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VOLUME 2. NUMBEE 101.
MAK E A SORTIE
Russian Port Arthur Fleet Ad
vances to Meet Japs, But
Mikado's Fleet Pursuing Enemy
and a Severe Engagement
Is Looked For.
Chefoo, August 10.The Russian
ships made a sortie early today and
are now being1
pursued by the Japan-
ese squadron. A severe engagement
is ex peeled.
Chefoo, August 10.The Russians,
it is reported, did not encounter the
Japanese IWH. Nevertheless, they re
turned to Port Arthur.
Washington, Aug. 16.The state de
partment has received a dispatch from
Chefoo to the effect that it is reported
there that a general naval battle at
Port Arthur was begun at dawn.
Chefoo, Aug. 16.That a general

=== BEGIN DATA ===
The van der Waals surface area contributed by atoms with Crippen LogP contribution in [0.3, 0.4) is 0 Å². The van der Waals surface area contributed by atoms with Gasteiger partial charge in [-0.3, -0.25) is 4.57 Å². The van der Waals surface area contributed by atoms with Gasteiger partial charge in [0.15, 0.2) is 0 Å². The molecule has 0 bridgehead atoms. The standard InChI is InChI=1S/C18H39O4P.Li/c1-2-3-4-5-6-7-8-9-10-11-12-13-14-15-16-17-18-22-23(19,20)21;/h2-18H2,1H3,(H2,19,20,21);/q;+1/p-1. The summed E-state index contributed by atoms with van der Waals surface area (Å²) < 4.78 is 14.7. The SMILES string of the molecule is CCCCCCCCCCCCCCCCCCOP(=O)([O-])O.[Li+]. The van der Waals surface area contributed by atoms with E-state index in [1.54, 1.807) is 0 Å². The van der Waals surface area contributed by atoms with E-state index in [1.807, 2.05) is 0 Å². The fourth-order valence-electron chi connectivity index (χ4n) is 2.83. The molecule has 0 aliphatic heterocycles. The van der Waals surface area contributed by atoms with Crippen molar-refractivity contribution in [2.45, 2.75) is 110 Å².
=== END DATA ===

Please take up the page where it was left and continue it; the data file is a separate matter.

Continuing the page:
land and naval attack was made upon
Port Arthur during the day is indi
cated by information from various
The statement that the naval attack
was made at 4 in the morning comes
from an authoritative but not diplo
Junks which arrived here during
the day say the Japanese recently oc
cupied the Liauti hills and Sushiyen,
which is two or three miles north oL
the fortress. Five warships and seven
torpedo boat destroyers, according i
the junks, returned to Port Arthur on
the night of Aug. 1U.
Berlin, Aug. 16.A dispatch to the
Lokal Anzeiger from Tokio confirms
the report that heavy fighting has oc
curred at Port Arthur during the past
few days. The Japanese captured
three Kussian batteries and sectuel
positions close to the inner fortifica
tions. Both sides lost heavily. i
Japanese have commenced a bombanl
nient from Lang mountain on the liar-
Minnesota State Fair, Aug. 29 to Sep't 3, inclusive.
$00,000 expended this year for New Buildings and Improvements.
Premiums and Purses amount to $50,000.
High Class RacingOver JlOO entries in the trotting and pacing events.
The Amusement Features and Evening Fireworks will be very sensa